Action Plan: In order to address the needs of English Language Learners we are going to train all staff members on meeting the needs of these students. The Center for Applied Linguistics (CAL) out of Washington, D.C. will conduct 24 hours of training over a period of 6 months about the SIOP model. The SIOP model teaches how to differentiate curriculum and instruction to meet the needs of second language learners. As part of this, students who have the least ability in English will be placed strategically in SIOP trained teachers classroom. In addition, data on how students do on ELDA, PACT, MAP, Reading Inventories, etc… will be discussed during the Data Decision Making Teams. Collaboration between the mainstream and ESOL teacher will be mandated. ESOL teachers will pre-teach content vocabulary and concepts prior to mainstream teachers so that students truly have an understanding of concepts when in the regular mainstream classroom. ESOL teachers also will be teacher leaders and help mainstream teachers modify instruction, assessments, and curriculum according to each English Language Learner's Individual Modification Plan. ESOL teacher will also work with administration to hold teachers accountable for making these modifications. The success of this goal will be evaluated by looking at ELDA scores annually as well as academic progress, failure rates, and retention rates of ELLs. If student progress is not noted, the strategic planning committee will relook at the objectives and strategies used under this goal.

Goal #4: Ensure a safe and healthy learning environment.

Rationale: While Pierceville School District shared goal is to maintain a safe and secure school environment for all, the epidemic of drugs and violence seep into their school buildings. Drugs in school must be eliminated in order to have a safe learning environment. It is imperative that plans are made and rules are strictly enforced with punishments to address the drug issues in the school.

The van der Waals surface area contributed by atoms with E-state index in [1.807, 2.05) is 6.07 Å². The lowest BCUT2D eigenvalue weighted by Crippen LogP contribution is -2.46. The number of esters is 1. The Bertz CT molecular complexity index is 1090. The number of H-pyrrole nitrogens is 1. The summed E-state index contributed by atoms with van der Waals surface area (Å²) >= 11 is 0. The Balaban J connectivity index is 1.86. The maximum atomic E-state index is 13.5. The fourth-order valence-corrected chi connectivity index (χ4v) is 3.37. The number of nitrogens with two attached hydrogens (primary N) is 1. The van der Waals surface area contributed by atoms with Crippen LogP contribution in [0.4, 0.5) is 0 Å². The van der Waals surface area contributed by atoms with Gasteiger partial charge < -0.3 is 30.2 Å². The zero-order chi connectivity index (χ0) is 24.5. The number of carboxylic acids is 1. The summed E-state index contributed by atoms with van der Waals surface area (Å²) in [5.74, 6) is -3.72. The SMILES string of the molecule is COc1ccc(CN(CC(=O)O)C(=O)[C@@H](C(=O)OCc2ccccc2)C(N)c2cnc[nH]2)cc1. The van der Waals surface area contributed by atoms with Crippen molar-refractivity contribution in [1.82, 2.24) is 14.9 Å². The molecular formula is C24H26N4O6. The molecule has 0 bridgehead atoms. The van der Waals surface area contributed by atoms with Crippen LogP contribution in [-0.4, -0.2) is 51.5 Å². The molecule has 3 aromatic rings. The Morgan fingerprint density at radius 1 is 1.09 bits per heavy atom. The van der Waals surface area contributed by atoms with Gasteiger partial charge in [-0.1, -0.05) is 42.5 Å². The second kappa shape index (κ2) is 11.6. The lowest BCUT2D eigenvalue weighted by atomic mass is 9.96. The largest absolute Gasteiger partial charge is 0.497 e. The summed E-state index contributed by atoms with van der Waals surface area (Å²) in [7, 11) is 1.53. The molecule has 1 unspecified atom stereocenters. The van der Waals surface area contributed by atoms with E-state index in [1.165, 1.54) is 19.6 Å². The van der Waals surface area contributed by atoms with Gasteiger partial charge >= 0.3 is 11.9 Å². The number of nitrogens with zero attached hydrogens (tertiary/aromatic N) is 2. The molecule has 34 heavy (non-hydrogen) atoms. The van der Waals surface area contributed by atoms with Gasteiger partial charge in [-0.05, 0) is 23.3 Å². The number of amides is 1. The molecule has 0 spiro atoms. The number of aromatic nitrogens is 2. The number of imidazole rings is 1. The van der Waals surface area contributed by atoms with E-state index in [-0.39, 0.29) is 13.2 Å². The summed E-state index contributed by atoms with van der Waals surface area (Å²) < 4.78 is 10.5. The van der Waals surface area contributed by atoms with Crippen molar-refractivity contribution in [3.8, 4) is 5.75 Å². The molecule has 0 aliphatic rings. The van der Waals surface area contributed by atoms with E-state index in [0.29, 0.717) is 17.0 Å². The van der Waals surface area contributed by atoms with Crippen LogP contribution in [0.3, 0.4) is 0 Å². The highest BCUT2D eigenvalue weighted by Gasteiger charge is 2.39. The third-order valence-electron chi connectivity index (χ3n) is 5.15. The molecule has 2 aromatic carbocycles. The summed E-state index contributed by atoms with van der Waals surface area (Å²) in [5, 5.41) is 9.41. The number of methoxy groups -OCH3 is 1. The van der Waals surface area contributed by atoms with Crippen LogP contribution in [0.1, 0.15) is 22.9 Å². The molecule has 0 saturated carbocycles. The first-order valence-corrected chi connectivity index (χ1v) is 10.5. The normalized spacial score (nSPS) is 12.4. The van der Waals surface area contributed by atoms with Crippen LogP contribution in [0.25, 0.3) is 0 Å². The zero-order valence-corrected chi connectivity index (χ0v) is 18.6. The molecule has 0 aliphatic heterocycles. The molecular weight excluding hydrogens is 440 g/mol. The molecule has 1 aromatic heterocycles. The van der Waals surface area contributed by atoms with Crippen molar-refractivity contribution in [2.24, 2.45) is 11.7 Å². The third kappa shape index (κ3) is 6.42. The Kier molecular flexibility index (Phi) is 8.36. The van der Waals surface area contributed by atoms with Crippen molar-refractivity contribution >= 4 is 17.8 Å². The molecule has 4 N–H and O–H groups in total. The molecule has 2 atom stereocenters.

Action Plan: To establish safety and security district and building leaders must take several steps. A committee will be devised that will include teachers, staff, students, parents and any stakeholders of the community. A wide variety of perspectives will ensure that all possible outcomes are discussed. Having a variety of stakeholders will also allow experts in particular fields to provide their knowledge. Committee members will devise a survey, that will address the security needs of the school, policy implementation suggestions, and problems witnessed indicating there severity. Through the works of the stakeholders and school officials a safe plan will be devise for implementation.

Goal #5: Strengthen instructional programs and teaching strategies to meet the needs of the changing student body.

Rationale: Instructional leaders must communicate the importance of as well as keep the school focused on its primary goal -to ensure high academic and social achievement for students. It is the failure of the schools if instructional strategies and curriculum are not properly implement or reviewed to ensure it effectiveness. Schools must step away from the "one-size fit all" paradigm and move towards innovation and differentiation.

Action Plan: Educators of Pierceville School District will work collaboratively to build a working relationship that will establish innovative and comprehension lessons. Students will be provided with authentic learning experiences that will promote self discovery. Teachers will use student's current achievement scores to devise lesson to force high order thinking and progression. Teacher will be require to self reflect on lessons to improve and strengthen their teaching methods and delivery. Teachers will be provided the opportunity to participate in workshops, seminars, and conferences that enhance teacher effectiveness in all curricula areas.